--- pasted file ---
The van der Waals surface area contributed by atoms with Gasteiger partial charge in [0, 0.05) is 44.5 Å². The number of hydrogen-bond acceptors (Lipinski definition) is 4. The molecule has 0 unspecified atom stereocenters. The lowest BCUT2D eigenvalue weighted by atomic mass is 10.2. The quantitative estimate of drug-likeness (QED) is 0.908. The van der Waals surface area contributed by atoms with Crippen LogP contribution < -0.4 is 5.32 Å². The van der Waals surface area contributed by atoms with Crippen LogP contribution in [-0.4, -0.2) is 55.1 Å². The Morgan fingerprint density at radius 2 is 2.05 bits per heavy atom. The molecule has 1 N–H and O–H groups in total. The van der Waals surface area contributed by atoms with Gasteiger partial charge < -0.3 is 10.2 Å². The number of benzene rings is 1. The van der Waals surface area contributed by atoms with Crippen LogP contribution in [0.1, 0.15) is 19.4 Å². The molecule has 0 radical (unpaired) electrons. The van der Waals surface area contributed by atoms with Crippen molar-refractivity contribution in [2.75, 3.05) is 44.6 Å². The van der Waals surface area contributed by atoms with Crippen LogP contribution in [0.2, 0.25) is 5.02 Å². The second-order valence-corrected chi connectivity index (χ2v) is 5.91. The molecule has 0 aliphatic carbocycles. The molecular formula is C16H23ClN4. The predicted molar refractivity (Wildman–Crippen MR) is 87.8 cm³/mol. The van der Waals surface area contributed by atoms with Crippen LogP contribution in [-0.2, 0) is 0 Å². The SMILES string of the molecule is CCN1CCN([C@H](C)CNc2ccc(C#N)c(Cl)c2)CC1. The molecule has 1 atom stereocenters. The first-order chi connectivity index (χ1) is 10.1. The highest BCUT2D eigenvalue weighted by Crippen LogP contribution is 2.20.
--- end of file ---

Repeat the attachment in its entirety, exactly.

The van der Waals surface area contributed by atoms with Gasteiger partial charge in [0, 0.05) is 44.5 Å². The number of hydrogen-bond acceptors (Lipinski definition) is 4. The molecule has 0 unspecified atom stereocenters. The lowest BCUT2D eigenvalue weighted by atomic mass is 10.2. The quantitative estimate of drug-likeness (QED) is 0.908. The van der Waals surface area contributed by atoms with Crippen LogP contribution < -0.4 is 5.32 Å². The van der Waals surface area contributed by atoms with Crippen LogP contribution in [-0.4, -0.2) is 55.1 Å². The Morgan fingerprint density at radius 2 is 2.05 bits per heavy atom. The molecule has 1 N–H and O–H groups in total. The van der Waals surface area contributed by atoms with Gasteiger partial charge < -0.3 is 10.2 Å². The number of benzene rings is 1. The van der Waals surface area contributed by atoms with Crippen LogP contribution in [0.1, 0.15) is 19.4 Å². The molecule has 0 radical (unpaired) electrons. The van der Waals surface area contributed by atoms with Crippen molar-refractivity contribution in [2.75, 3.05) is 44.6 Å². The van der Waals surface area contributed by atoms with Crippen LogP contribution in [0.2, 0.25) is 5.02 Å². The second-order valence-corrected chi connectivity index (χ2v) is 5.91. The molecule has 0 aliphatic carbocycles. The molecular formula is C16H23ClN4. The predicted molar refractivity (Wildman–Crippen MR) is 87.8 cm³/mol. The van der Waals surface area contributed by atoms with Crippen LogP contribution in [-0.2, 0) is 0 Å². The SMILES string of the molecule is CCN1CCN([C@H](C)CNc2ccc(C#N)c(Cl)c2)CC1. The molecule has 1 atom stereocenters. The first-order chi connectivity index (χ1) is 10.1. The highest BCUT2D eigenvalue weighted by Crippen LogP contribution is 2.20.